Confused about when you should cite? Don't know APA from AMA? This guide provides general information about how to cite your sources. For specific examples of how to cite, see the AMA and APA tabs, or refer to the complete style manual in the Reference section of the library.
If you don't know what style to use for an assignment, ask your instructor. And remember, Academic Honesty and plagiarism are mutually exclusive!If you have additional questions, contact your friendly librarians.
1. If you know the citation style you need (APA, AMA,) click on the tab. If you aren't sure which citation style to use, ask your instructor. If your instructor doesn't have a preference, use APA, because it's easiest to use.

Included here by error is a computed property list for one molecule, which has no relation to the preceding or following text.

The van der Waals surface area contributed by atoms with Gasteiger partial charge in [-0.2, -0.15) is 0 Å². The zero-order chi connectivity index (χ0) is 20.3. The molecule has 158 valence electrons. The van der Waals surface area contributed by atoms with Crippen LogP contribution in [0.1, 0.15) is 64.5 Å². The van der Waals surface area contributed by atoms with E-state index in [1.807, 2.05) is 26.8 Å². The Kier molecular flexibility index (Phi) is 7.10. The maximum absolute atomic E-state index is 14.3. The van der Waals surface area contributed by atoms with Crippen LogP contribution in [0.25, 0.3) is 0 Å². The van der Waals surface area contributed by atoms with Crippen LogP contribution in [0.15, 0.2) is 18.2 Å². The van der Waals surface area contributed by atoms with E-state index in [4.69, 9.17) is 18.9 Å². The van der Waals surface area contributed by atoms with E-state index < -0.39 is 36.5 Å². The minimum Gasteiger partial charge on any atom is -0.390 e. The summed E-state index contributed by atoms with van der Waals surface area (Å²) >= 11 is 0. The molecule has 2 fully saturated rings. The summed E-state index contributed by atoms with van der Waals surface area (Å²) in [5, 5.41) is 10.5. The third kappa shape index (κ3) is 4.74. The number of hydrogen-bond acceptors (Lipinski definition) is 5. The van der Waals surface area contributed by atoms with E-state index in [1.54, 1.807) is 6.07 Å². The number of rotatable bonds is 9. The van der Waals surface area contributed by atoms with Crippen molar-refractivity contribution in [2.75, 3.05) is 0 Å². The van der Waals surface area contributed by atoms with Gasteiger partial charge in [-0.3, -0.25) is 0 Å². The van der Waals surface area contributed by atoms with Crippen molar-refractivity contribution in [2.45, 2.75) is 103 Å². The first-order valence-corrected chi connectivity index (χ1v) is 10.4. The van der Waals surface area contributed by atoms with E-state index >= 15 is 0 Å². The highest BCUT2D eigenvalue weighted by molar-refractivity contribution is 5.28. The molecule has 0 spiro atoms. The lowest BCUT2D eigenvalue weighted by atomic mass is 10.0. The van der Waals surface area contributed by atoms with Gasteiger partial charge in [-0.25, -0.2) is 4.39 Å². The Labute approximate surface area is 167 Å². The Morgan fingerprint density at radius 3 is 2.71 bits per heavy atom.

2. Each style guide page includes basic examples (for how to cite a journal, book, etc.)
3. For more examples, especially electronic, look for the Purdue OWL link.
4. If you can’t find a matching example, come to the library and look in the reference manual, or ask at the front desk for help.
Formatting and style guides are essentially "road maps" for writing reports, capstones/theses, journal articles,textbooks, etc.; they ensure consistency in the way written information is sourced (cited) and presented.
The primary styles used in academic are: American Medical Association (AMA), American Psychological Association (APA), and the Modern Language Association (MLA); the Chicago Manual of Style, another major guide, is used primarily for textbooks and PhD dissertations.